Though the attack was a massive one, yet no information indicated the possibility of patient information compromised in the attack. No specific details on the attack are available as such but investigations continue in this regard. As for anti-phishing protection, CCH roped in a third-party cybersecurity firm in addition to local, state and federal law enforcement.

Authorities Keep Information Seekers In A Loop

The hospital refused to share any information about the attack, be it the ransom amount demanded or its plan of action. They however informed that the attack wasn’t able to deter their resolve of serving patients diligently.


Planet And Psycho Face Indictments Of Wire Fraud And Aggravated Identity Theft In The US.

Elliott Gunton and Anthony Nashatka, known by the nicknames of Planet and Psycho are facing charges for misusing the internet and for conducting crypto attacks. Chances are, they might receive charges going up to 20 years. The UK based teenager Elliott Gunton, who is 19 now, was accused of hacking TalkTalk and being responsible for a cryptocurrency fraud involving at least $800,000 (£640,000) in the US.

Gunton hacked the telecommunications firm TalkTalk when he was 16 and faced a sentence of 20 months in prison at Norwich Crown Court for his computer misuse offenses. Anthony Nashatka, on the other hand, is a US citizen, whom authorities alleged of being involved in wire fraud and identity theft along with Gunton.

The US Department Of Justice Tightens Its Noose Around Etherdelta Currency Exchange Defrauders

They were held guilty by the US Department of Justice of defrauding customers on the EtherDelta currency exchange site from 13 to December 26, 2017. They withdrew hundreds of cryptocurrency from EtherDelta users, with the amount going up to $800,000 from just one customer.

Gunton himself admits to five charges leveled against him which includes computer misuse and money laundering offenses. As phishing protection laws get stringent, Gunton was instructed to return £407,359. Authorities also put restrictions on his use of internet and software for a period of three-and-a-half-years.


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Chrome Removes Malicious Ad Blockers From Web Store

Andrey Meshkov, a researcher from AdGuard, discovered two malicious extensions “AdBlock” and “uBlock” that impersonated legitimate blockers and fooled the Chrome users. Chrome removed these two ad blockers from its Chrome Web Store after Meshkov’s discovery.

Cookie Stuffing To Reap Hefty Commissions

These fake ad blockers operated to perform cookie stuffing. Its purpose to create a phony hype around an ad, making it appear as though more people clicked on an affiliate ad than the actual number. Cookie stuffing helps criminals win money with ad fraud. They get hefty commissions on purchases that a user makes on sites stuffed with the cookies.

It is challenging to identify a fake ad blocker from a genuine one, and the false ad block can only come into notice after 55 hours. The extension then behaves abnormally. Meshkov found evidence of the two fake extensions receiving hijacking cookie commissions from several sites like,,, and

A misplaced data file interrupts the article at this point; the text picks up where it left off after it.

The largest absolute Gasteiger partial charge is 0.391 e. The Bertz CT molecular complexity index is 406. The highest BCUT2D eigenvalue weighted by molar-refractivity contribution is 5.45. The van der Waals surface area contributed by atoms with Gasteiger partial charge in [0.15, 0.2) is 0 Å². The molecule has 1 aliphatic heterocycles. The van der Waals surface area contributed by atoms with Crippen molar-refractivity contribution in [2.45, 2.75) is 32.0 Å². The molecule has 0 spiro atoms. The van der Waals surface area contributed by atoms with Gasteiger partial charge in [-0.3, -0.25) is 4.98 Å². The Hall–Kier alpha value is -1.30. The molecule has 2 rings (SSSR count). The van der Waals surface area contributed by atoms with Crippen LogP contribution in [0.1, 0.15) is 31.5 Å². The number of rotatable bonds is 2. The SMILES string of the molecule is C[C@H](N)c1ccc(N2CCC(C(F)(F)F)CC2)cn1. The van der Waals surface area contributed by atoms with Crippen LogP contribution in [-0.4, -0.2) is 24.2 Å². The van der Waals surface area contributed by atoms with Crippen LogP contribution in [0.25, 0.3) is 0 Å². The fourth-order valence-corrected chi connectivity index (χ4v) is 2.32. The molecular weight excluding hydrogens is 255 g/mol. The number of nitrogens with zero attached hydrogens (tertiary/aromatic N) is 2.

The rate at which these fake extensions fool users is alarming. They have over 1.6 million weekly active users who got stuffed with cookies of over 300 websites from Alexa Top 10,000.


Attackers Target Singaporeans, Steal Over 1700 Card Details

The dark web was recently found vibrant with a database of the credit card details of over 1700 Singaporeans. As most Singaporeans tend to shop online from e-commerce websites, and while making payments online is where the attackers come in and steal their information.

Several of the e-commerce websites visited by Singaporeans got infected with skimming software as per recent updates. Group – IB, a Singapore-based cybersecurity firm hinted at the possibility of this database being a contributor to the 26,102 compromised payment cards issued by Singapore banks. Hackers sold these on the Dark Web between January and August 2019.

Group-IB’s Advice To The Customers

According to Group – IB online card skimmers make use of shady software which operates to intercept payment card details from infected websites. It then sells the procured data on the Dark Web. As phishing prevention tips, Group-IB asked people who frequently shop online to use a specific card for all their transactions online. It includes e-commerce shopping, paying off phone bills, or filling up forms to ensure that not all their bank details go viral in case of a cyber-attack.


First Of Its Kind Whatsapp Attack On Tibet

In what appears to be a first of its kind attack in Tibet, the Apple iPhones and Android devices of renowned Tibetans were the target of a hacking scheme that works through WhatsApp messages. A mere click on the link embedded in the Whatsapp text is sufficient to have a permanent tracker installed unknowingly on the mobile devices of the victims. It undoubtedly comes out as the most sophisticated attack on Tibetans to date.